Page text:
A civil case and a criminal case look the same to a mailbox

Prison CellFor an appellant whose mail slot looks like the one pictured, there was an important decision yesterday.

The California Supreme Court reached a sensible decision in Silverbrand v. County of Los Angeles, case no. S143929 (Apr. 23, 2009), in which the court holds that a prisoner’s pro se notice of appeal in a civil case is timely filed upon deposit with prison authorities for mailing. This brings the rule for timely filing of an appeal by a pro se prisoner in a civil case in line with the rule for a pro se prisoner’s filing of an appeal in a criminal case.

Silverbrand’s medical malpractice action against the county and jail medical personnel had been decided against him by summary judgment. He filed his notice of appeal by handing a correctly addressed, postage-paid envelope to prison officials the day before his deadline to file, but it did not reach the court until 2 days after the deadline. The court of appeal dismissed the appeal.

Here’s how the court introduced its decision reversing the court of appeal:

The prison-delivery rule — as most recently articulated by this court — provides that a self-represented prisoner’s notice of appeal in a criminal case is deemed timely filed if, within the relevant period set forth in the California Rules of Court, the notice is delivered to prison authorities pursuant to the procedures established for prisoner mail.  (See In re Jordan (1992) 4 Cal.4th 116 (Jordan).) The question before us in this case is whether the prison-delivery rule properly applies to a self-represented prisoner’s filing of a notice of appeal in a civil case.

Rooted in common law and well established in California jurisprudence, the prison-delivery rule, also referred to as the prison mailbox rule, “ensures that an unrepresented defendant, confined during the period allowed for the filing of an appeal, is accorded an opportunity to comply with the filing requirements fully comparable to that provided to a defendant who is represented by counsel or who is not confined.” (Jordan, supra, 4 Cal.4th at p. 119.)  It also “furthers the efficient use of judicial resources by establishing a ‘bright-line’ test that permits courts to avoid the substantial administrative burden that would be imposed were courts required to determine, on case-by-case basis, whether a prisoner’s notice of appeal was delivered to prison authorities ‘sufficiently in advance of the filing deadline’ to permit the timely filing of the notice in the county clerk’s office.”  (Ibid.)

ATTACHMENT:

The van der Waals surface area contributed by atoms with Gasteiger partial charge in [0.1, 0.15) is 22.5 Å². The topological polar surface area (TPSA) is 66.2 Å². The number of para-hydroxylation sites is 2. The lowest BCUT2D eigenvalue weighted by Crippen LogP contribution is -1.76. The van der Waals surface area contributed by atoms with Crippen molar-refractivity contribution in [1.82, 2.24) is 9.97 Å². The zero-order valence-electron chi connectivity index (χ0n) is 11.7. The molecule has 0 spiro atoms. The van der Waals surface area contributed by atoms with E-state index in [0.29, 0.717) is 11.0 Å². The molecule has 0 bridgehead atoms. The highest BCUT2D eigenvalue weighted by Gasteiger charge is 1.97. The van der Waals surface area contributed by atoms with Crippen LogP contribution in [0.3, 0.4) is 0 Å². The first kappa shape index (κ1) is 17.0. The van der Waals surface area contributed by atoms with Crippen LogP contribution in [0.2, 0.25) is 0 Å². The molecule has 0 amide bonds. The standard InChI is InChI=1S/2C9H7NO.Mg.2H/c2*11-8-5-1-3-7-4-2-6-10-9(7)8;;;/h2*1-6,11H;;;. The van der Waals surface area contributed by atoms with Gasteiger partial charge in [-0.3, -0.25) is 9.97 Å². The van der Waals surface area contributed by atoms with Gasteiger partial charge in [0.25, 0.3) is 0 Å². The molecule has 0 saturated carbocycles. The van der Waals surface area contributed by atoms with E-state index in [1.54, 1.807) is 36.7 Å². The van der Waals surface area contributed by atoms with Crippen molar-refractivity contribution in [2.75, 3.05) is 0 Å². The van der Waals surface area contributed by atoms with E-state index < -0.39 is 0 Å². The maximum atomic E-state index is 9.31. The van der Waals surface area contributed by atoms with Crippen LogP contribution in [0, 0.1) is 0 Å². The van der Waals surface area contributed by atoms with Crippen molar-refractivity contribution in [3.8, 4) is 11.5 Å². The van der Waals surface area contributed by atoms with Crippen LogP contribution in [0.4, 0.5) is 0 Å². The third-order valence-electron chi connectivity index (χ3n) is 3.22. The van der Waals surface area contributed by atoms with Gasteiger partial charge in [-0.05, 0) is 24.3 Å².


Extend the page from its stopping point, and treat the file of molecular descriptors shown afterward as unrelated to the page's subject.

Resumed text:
There appears to be no sound basis for construing the relevant case law and rules of court as maintaining one rule in this context for criminal appeals and another for civil appeals.  Self-represented prisoners — who can file a notice of appeal only by delivering it to prison authorities for mailing — should be allowed the same opportunity as nonprisoners and prisoners with counsel to pursue their appellate rights, regardless of the nature of the appeal pursued.  Broadening the prison-delivery rule to include civil notices of appeal also should result in additional administrative benefits both for trial courts and reviewing courts, thereby improving judicial efficiency.  Therefore, for the same reasons that persuaded us that the prison-delivery rule should apply to the filing of a notice of appeal in a criminal case, we are persuaded that a notice of appeal by an incarcerated self-represented litigant in a civil case should be deemed filed as of the date the prisoner properly submitted the notice to prison authorities for forwarding to the clerk of the superior court.